9. It’s important to remember anxiety can be difficult.

Please remember anxiety can be difficult not only for the child, but also for their family members.

Anxiety can make it incredibly difficult to focus and pay attention in the classroom. Imagine being worried about leaving the oven on at home and then having to go to work and put all your efforts into doing your job for the day. All the while thinking, Did I turn the oven off? running through your mind. That is what anxiety is like.

Anxiety may cause a straight A student to fidget and want to move around. They’re not doing this deliberately. I remind myself regularly that certain behaviors are not done on purpose. As yourself why your normally well-behaved and well-mannered student is misbehaving. There may be more to it.

10. Anxiety is a part of the child, not the whole child.

Lastly, the anxiety is part of the child, but it is not the whole child. I read somewhere at times anxiety is part of a child like freckles are a part of another child.

Anxiety should never be looked at as a flaw. A child with anxiety may already have enough self-confidence issues and pointing out anxiety as a flaw is not going to help their self-esteem.

Focus on the positive aspects of the child. My daughter is smart, she is kind and caring. It is important for me to acknowledge what makes her the loving intelligent girl she is.

My daughter’s anxiety does not define her, it is simply part of her being.

Follow this journey on Raising My Little Superheroes.

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As the day dawned Friday morning it finally dawned on me how little time I had left with my daughter Gracen before the fall semester began at John Brown University.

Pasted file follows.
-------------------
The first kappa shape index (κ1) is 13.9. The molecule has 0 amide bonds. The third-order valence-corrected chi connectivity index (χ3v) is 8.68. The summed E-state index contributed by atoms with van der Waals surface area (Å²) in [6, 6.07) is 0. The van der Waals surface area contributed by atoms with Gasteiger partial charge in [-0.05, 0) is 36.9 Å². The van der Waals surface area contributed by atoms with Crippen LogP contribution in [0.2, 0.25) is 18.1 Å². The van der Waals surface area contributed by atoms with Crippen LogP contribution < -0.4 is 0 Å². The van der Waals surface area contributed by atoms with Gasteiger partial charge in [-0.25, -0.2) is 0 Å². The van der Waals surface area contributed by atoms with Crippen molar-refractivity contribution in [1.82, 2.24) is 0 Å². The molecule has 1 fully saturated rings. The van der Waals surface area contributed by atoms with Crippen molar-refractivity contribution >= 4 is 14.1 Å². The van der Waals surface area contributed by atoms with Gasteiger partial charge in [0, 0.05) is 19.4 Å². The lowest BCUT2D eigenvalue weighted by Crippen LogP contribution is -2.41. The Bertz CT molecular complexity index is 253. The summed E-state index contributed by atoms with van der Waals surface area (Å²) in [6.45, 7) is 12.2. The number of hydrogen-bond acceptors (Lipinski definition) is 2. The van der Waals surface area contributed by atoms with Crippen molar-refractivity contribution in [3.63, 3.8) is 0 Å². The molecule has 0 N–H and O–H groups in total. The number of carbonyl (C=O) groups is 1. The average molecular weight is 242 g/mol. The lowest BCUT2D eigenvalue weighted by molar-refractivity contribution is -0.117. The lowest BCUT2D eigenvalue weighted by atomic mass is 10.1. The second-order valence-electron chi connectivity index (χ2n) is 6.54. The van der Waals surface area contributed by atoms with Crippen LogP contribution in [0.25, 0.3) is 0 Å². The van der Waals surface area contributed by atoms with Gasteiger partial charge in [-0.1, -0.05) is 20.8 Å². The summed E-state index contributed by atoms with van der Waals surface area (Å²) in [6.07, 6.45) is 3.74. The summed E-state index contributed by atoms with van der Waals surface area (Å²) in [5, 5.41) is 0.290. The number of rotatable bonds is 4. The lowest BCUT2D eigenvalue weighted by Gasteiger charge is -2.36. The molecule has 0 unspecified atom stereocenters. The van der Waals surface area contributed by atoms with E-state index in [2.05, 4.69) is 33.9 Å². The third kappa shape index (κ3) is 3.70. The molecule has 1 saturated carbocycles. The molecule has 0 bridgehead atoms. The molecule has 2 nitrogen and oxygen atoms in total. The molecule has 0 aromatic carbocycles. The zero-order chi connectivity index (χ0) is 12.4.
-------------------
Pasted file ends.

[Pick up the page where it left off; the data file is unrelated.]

I sucked in a shallow breath. Dread settled deep within.

The funny thing is, I’d been aware of this encroaching date all along. I just refused to think about it. I gave it an intellectual nod when the thought of her back-to-school date came up and quickly pushed it out of my mind.

But thoughts like those have a way of festering beneath the surface of one’s psyche. I’d noticed the signs—typical stress reactions for me. Nights spent reading that stretched into the wee hours of the morning or even until daybreak, the soreness at the tip of my tongue from rubbing it on the inside of my lower front teeth, the itchy feeling beneath my skin, a desire to write followed by frustration swelling when I was unable to put anything down on paper as my mind flit from one concern to the next.

Creeping anxiety.

But it wasn’t until this morning that I counted the remaining days. Today, Saturday and Sunday. Move-in day—Monday afternoon. Then I will turn my back once again and hold my breath waiting and hoping.

Waiting for that phone call.

Hoping it doesn’t come.

You know, the one where a university official calls to tell me Gracen’s been hurt.

Or worse.

Oh yes, “worse” is always on my mind.

Then again maybe you don’t know.

Maybe after you dropped your child off at college your worries were vastly different from mine. Maybe you fret over poor judgment, too much freedom, a lack of academic commitment or maybe you are more concerned about the echoing silence that will greet you when you once again cross the threshold of your home.

All those things bother me too, especially the silence, but mostly because I fear it could be permanent—that our last hug might really be the last hug—ever. This thought lurks.

The other lurking thoughts are regrets. Regrets for missed opportunities. Really for forfeited opportunities. Those I consciously chose to skip for reasons related to anxiety and depression. I’m ashamed to admit it.


And that’s really it, I think. Fear and shame constantly assail my heart and soul.

I should be handling this better. I should be healing instead of falling apart more and more as time goes by. I should be able to make decisions. I should be less afraid of people and social situations. What does it matter what anyone else thinks? I should quit escaping into fiction.

I should, I should, I should, I should not. And every undistracted minute is filled with “shoulds,” “should nots” and fear—because anxiety is just a synonym for fear.

She’s sleeping late. Is she breathing? Is she safe in the shower? Will she be safe when she returns to school?

Not safe from others. Not safe from impulsive decisions or risky behavior, but safe getting out of bed, getting in the shower, getting dressed in the morning. Safe doing all the simple tasks we routinely do without thought.